Every cook needs at least one great mashed potatoes recipe because mashed potatoes rank at the top of the starches we crave and are clearly America’s favorite comfort food. But fans of this side dish are everywhere. All over Europe menus boast pureed potatoes and potato croquettes. Every continent has contributed to our treasury of mashed potatoes recipes, so be creative. Start with a basic recipe then let your imagination and taste take you wherever you like. Potatoes are not only delicious and nutritious; they are also versatile and affordable. If your interest in baked potatoes read the article: how long to bake a potato.
Mashed Potatoes Recipe – What You Need To Know Before You Begin
Mashed potatoes recipes may not always specify a particular type of potato. Remember that some types – usually those with smooth, waxy skins like Yukon Gold, White Rose or Red Rose—will make smooth mashed potatoes while potatoes with coarser skins—Idaho and russet potatoes, for example—give you a mixture with more texture. Boil the first group and steam the second (since they absorb more water.)
You can peel the spuds before cooking them, or wash the skins and cook them with the skins on which many say keeps more nutrients in the potatoes. But this means skinning the potatoes when they are still hot which some cooks want to avoid. Use rubber gloves if you do this so as not to burn your fingers. Above all, use a potato masher and not en electric mixer. Work quickly with the cooked potatoes and don’t beat them too much or they will become gummy and gluey.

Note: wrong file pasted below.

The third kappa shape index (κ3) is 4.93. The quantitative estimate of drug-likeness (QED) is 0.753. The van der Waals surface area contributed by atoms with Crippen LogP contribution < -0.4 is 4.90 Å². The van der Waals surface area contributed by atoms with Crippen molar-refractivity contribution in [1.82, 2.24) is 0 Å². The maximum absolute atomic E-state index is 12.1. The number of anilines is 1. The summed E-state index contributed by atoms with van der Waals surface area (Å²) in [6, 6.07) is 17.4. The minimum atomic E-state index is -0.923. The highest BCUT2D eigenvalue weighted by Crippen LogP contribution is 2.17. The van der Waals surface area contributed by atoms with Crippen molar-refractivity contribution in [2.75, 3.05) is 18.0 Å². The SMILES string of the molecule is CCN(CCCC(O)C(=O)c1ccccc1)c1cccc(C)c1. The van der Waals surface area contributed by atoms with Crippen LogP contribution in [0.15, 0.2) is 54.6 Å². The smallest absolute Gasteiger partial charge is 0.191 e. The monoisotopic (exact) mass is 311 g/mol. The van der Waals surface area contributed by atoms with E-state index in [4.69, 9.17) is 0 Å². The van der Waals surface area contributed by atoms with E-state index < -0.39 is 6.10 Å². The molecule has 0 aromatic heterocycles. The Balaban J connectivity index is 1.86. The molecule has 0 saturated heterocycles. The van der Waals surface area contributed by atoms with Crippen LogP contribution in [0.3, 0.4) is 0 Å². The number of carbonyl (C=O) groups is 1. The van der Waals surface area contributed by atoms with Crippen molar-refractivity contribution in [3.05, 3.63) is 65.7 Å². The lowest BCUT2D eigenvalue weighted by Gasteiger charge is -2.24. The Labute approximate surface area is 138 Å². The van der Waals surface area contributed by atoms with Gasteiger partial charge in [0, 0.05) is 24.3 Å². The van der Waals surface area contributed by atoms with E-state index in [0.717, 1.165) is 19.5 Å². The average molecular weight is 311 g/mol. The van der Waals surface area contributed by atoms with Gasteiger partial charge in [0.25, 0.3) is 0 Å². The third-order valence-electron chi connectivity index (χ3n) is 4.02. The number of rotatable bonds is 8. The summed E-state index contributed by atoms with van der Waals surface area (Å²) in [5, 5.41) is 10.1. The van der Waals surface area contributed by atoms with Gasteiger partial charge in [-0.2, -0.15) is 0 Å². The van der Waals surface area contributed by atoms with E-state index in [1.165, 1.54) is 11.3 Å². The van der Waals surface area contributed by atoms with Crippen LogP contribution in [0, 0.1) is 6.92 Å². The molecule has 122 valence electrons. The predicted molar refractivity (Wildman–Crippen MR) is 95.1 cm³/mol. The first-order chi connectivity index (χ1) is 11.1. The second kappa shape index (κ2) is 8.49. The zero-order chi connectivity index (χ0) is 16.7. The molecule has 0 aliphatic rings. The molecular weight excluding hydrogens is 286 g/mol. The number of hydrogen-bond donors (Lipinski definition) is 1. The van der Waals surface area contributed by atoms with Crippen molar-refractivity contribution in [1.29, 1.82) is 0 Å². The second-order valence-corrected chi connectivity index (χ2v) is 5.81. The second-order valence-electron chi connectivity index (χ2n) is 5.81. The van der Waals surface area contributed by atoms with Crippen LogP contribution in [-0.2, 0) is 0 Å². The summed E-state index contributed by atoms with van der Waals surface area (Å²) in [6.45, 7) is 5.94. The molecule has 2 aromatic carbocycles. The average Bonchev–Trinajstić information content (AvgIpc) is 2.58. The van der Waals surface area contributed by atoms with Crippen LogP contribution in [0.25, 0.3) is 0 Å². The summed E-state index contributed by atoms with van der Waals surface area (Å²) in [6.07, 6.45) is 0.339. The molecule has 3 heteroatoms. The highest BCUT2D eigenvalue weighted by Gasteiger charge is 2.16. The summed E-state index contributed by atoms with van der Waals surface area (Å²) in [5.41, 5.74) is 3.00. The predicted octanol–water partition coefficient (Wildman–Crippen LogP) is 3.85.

Mashed Potatoes Recipe – Make ‘Em Plain: Make ‘Em Fancy
Here is a good basic mashed potatoes recipe for openers. Once you master this, run wild with your own imagination
Basic Mashed Potatoes Recipe (serves 4-6)
- 5 pounds Yukon Gold, Red Rose or White Rose potatoes
- ½ cup (1 stick) butter
- ¼ cup milk or cream
- 1 pinch salt and pepper to taste
Peel the potatoes, rinse and cover with clean cool water in a pan large enough for the water to surround them and cover them loosely. Bring them to a slow boil and cook them until a fork inserted in the potatoes pierces them easily. Remove from heat and drain well.
Place hot potatoes in a large bowl and add butter cut into pieces. Mash with a potato masher working quickly and drizzling in the milk/cream—don’t over-mix them. Add a pinch of salt and some pepper and taste. Correct seasonings to your own preferences. Serve with pride.
Dress these mashed potatoes up with the addition of any one of the following—or any combination that appeals to you: chopped garlic sauteed in butter or olive oil, onions fried until they are transparent, celery and carrots chopped fine and sauteed, chopped sun-dried tomatoes, chopped fresh chives, steamed mashed cauliflower, sour cream, crumbled cooked bacon, grated Swiss or Parmesan cheese—or, as mentioned before—be creative and create your own special mashed potatoes recipe. Happy mashing!